Critically exploring the ways in which displacement is represented is crucial. In this piece Refugee Hosts PI Elena Fiddian-Qasmiyeh explains why, and outlines our project’s provocation of a ‘Spaces and Places, Not Faces’ approach when researching, recording, photographing and documenting displacement affected communities.
How can audiences engage with displacement? Virtual reality ‘encounters’ are one option, allowing audiences to ‘walk in the shoes’ of refugees, but at the expense of substance, or any meaningful consequence, argues Aikaterini Antonopoulou.
This soundscape of Athens, Greece, offers an evocative and immersive insight into sounds of everyday life in the city, as experienced by refugees and hosts. Soundscape and introduction by Tom Western and his team of collaborators.
The ‘global border regime’ is sustained by structures of violence that are in turn mirrored by the architectural structures that detain refugees and asylum seekers. In this piece, Dom Davies analyses these structures through the work of graphic novelists and artists.
Refugees are often cast as suffering victims, or as masses to be feared. By contrast, more humane depictions are possible, argues Dominika Blachnicka-Ciacek, if the focus shifts from individuals/masses, and toward the ‘materiality’ of displacement.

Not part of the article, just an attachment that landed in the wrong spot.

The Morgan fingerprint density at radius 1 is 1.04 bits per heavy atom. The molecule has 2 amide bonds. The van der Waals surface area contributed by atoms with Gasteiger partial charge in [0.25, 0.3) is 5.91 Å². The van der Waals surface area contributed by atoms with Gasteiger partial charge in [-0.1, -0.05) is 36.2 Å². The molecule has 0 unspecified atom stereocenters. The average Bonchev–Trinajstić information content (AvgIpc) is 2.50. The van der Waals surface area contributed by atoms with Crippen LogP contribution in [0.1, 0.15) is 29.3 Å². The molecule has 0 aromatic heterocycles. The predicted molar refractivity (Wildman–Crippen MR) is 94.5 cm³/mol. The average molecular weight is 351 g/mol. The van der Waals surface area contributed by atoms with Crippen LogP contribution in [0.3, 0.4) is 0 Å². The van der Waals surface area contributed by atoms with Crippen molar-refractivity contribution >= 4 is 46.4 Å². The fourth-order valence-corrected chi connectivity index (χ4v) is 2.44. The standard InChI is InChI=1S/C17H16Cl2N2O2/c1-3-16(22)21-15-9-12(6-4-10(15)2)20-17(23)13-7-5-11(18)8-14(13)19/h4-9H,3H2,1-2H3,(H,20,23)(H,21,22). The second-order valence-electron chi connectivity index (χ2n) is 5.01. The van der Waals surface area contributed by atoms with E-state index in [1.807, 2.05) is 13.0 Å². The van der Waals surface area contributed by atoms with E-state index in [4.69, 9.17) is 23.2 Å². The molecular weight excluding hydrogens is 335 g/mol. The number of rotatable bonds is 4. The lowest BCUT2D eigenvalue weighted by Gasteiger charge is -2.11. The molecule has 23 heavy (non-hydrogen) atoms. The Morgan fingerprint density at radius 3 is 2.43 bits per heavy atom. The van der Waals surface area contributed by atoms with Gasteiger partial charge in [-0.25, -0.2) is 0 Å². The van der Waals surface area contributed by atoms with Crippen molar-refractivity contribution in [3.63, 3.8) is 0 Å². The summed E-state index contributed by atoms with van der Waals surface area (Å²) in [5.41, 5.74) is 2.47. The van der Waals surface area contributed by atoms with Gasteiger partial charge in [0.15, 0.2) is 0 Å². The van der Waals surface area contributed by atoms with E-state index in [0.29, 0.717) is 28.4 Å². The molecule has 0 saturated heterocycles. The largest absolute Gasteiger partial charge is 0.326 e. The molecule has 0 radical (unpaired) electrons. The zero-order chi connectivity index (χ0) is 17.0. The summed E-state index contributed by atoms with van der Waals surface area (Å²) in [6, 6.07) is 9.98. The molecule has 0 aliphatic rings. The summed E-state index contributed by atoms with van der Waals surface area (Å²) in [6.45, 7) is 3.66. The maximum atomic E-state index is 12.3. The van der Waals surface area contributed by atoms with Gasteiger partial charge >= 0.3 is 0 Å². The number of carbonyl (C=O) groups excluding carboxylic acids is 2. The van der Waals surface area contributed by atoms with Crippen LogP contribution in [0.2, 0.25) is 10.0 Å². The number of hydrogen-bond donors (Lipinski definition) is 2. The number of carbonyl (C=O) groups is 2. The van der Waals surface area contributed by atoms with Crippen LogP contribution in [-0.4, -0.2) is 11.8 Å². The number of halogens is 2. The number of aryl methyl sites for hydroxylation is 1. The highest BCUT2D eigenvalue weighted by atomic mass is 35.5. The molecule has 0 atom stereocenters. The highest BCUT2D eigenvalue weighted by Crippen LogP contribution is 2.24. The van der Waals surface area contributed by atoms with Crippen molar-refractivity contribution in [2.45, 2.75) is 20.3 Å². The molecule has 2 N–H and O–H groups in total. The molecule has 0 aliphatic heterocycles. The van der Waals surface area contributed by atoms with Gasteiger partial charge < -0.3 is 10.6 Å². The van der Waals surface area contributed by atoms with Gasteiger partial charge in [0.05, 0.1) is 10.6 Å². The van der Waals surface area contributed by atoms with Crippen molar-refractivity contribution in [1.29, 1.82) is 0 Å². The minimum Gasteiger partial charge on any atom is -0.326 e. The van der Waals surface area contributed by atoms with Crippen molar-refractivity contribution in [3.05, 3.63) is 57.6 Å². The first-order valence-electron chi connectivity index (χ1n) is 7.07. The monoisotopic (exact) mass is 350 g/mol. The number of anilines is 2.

These poems, by Refugee Hosts Writer in Residence Yousif M. Qasmiyeh, consider the self-representation of refugees, of language, dialect and of encountering the Other. You can read and hear more of Yousif’s poetry in our Creative Archive.
The telling of ‘refugee stories’ by humanitarian organisations can sometimes result in exclusionary outcomes. Instead, by focusing on ‘everyday encounters’, argues Leonie Harsch, can the narrative around displacement begin to improve.
NGO and UN representations of refugee camps would suggest displaced people live in a state of eternal daylight. By contrast, Elena Fiddian-Qasmiyeh captures the diverse reality of living in a camp at night.
Depicting certain communities as intrinsically more ‘welcoming’ and ‘tolerant’ often obscures diverse of exclusion, argues Siobhán McGuirk. In the case of LGBTQ host communities in the USA, many immigrants and refugees feel unwelcome, despite assuming the community was a ‘safe space’ for them.
This poem, by Refugee Hosts Writer in Residence Yousif M. Qasmiyeh, explores both how a refugee camp comes into representation, and how that representation is shaped by memory, language, resistance and the everyday lives of the displaced.
All photos (c) the authors and/or Refugee Hosts. Not for re-production.
To read other contributions to our Representations of Displacement series, click here.